“I don’t know why, but I immediately felt very familiar with this woman,” says documentarian Alice Diop of her fiction-feature debut, which follows the trial of a woman who left her baby on the beach to die
In 2013, a Senegalese woman travelled 150 miles from Paris to a seaside town in the Pas-de-Calais department of France, breastfed her baby on the beach, and left her to drown as the tide came in. What became known as “l’affaire Fabienne Kabou” soon gripped the country, including documentarian Alice Diop, who first learned of the case when she saw Kabou’s picture in Le Monde, captured on CCTV at the Gare du Nord with her baby just hours before she abandoned her.
“I don’t know why, but I immediately felt very familiar with this woman,” says Diop, a Paris-born, first-generation Senegalese filmmaker whose work to date brings stories from the margins of French society to the fore. “I had this intuition she was from Senegal, which was confirmed a few days later when she confessed to the murder. We were also roughly the same age, and I had a mixed-race child myself, although they were of different ages. And that’s how I developed the obsession for this story.”
The more she read about the case, the more Diop felt “mesmerised”. The academically gifted Fabienne had moved to Paris to study law, later switching to philosophy in a move that saw her cut off financially from her parents and unable to continue her studies. Later, she entered into a relationship with an older white man, whom she claimed kept her hidden away from friends and family, and fell pregnant. When her daughter was born she exhibited signs of postnatal depression, refusing to leave the house till she was at least six months old. It was in this state of mind, unable to sleep and experiencing hallucinations, that she took a train to the resort town of Berck.
“When she was asked why she’d killed her child she used this sentence, which was completely strange but at the same time very lyrical,” says Diop. “[She said,] ‘I left my baby on the beach with the tide coming in so the sea could carry away her body,’ almost as if she was so completely detached from the act that it [took on] a sort of mythical dimension.” Mystified by this apparent lack of feeling – she said she returned home to Paris the next day as if she’d “just been shopping” – Kabou told police she thought she’d been influenced by “witchcraft”.
Determined to dive deeper, Diop travelled to Saint-Omer for Kabou’s trial in 2016. The events that unfolded there form the basis of Saint Omer, the director’s searching and poetic fiction-feature debut, overlaying the story of Rama (Kayije Kagame), a novelist looking to turn the case into a modern retelling of the Medea myth. Soon, though, Rama finds herself overwhelmed by Laurence’s inability to account for her actions, which sparks painful ruminations on her own fears as an expectant mum, and her strained relationship with her mother. Through these women’s stories, Diop is free to lay some heavy truths on the viewer about motherhood, and feelings of guilt and abandonment amid migrant communities.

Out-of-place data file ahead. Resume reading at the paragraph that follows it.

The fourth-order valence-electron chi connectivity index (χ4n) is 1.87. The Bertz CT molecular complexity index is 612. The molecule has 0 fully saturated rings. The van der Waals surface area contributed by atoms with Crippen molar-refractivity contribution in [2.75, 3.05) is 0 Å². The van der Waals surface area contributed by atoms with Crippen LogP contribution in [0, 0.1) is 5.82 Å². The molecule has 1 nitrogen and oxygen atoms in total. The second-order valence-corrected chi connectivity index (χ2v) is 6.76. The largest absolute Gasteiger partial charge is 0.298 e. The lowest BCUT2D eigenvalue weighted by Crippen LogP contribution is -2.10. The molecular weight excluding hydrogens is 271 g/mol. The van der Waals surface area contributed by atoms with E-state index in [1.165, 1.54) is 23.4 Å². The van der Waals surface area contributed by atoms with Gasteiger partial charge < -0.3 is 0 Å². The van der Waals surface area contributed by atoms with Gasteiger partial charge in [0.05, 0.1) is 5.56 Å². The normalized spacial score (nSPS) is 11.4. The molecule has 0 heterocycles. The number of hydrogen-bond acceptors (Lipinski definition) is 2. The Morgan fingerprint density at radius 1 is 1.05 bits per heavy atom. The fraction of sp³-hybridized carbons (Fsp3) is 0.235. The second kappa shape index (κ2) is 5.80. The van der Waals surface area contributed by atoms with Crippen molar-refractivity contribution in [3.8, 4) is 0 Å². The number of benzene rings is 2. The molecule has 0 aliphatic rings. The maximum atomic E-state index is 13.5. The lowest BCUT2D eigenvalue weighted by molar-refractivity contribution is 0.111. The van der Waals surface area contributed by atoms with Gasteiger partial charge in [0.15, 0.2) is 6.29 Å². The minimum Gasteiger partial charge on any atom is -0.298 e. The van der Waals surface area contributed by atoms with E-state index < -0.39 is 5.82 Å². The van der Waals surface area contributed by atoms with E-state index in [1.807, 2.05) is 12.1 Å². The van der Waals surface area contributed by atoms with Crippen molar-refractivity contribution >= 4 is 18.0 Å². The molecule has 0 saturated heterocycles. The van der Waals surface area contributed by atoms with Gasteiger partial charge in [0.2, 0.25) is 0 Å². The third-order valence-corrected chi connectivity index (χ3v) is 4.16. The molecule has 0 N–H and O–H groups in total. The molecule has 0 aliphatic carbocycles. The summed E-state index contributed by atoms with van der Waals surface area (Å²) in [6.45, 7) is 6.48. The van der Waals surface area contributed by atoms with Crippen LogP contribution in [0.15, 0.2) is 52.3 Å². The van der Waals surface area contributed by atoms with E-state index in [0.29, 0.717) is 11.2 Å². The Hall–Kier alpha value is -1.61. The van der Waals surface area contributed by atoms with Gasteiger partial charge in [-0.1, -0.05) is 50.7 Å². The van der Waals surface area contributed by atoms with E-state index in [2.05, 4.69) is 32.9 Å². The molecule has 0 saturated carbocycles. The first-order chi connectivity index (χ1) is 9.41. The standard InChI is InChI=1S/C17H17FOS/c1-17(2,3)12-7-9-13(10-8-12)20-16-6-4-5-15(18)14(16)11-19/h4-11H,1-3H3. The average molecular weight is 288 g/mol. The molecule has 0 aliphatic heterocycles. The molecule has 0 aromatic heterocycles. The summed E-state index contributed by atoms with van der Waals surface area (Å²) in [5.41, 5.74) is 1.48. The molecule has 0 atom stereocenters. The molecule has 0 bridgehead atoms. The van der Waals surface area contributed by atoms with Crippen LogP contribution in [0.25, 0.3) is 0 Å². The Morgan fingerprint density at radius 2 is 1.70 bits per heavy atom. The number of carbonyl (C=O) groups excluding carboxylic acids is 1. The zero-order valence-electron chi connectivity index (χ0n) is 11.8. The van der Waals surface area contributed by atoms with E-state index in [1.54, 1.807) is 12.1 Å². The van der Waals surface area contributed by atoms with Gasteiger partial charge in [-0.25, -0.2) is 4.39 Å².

As a first-generation Senegalese migrant drawn to write about the case, it’s tempting to map Rama’s story in the film onto Diop’s own. The director has used elements of autobiography in her work before, notably in Nous (2020), where she juxtaposed a study of deprived suburbs along Paris’s RER B commuter line with old home-video footage of her family. It’s an assumption Diop swats away with a hint of irritation. “I don’t know why I’m asked this [so often] – if it’s because I’m a Black woman or if it’s because I’m a documentary maker – but I seem to be denied the right to be able to make a fictional work,” she says. “This is a fictional movie, and Rama is a fictional character. She’s not the transcription of my own personal experience or of my life.”
Diop films the trial scenes in long, lingering takes that often fall silent save for the creaking of the courtroom furniture. The effect is hypnotic, forcing the viewer to hunt for clues in the smallest of looks. As the accused (renamed as Laurence in the film), actress Guslagie Malanda wears an expression throughout that seems a mask of profound sorrow, regret and traces of something else – is it anger? Maybe even defiance? In one remarkable moment, her gaze alights on Rama in the public gallery, and she gives her a brief smile that brings tears to the writer’s eyes, later causing her to break down. How does Diop interpret the look?
“This is a question I’m often asked and that I actually refuse to answer,” says the director, a ‘next question’ klaxon sounding reproachfully in my head for the second time today. “My intention in the film was to leave the audience free to feel and meditate based on their own biographies and sensitivities. And of course, each person will have a different interpretation that is as relevant as my own. Even among people who have lived similar experiences [as Rama and Laurence], people who have lived in exile or Black people, Black women, there can be such a palette of reactions it would not be fair for me to somehow try to impose my own.”
Of course, the question of why Laurence/Fabienne did what she did must remain a mystery, a truth that Diop honours in her film by linking her story to the Greek myth of Medea. After all, what is a myth but an attempt to explain phenomena that lie outside the realms of human comprehension? Faced with such mystery we inevitably turn, as Rama does in the film, to our own lives. “It’s like [French cultural theorist] André Malraux said,” Diop explains, “‘When you want to understand someone you don’t judge, and when you judge someone, you do not understand.’”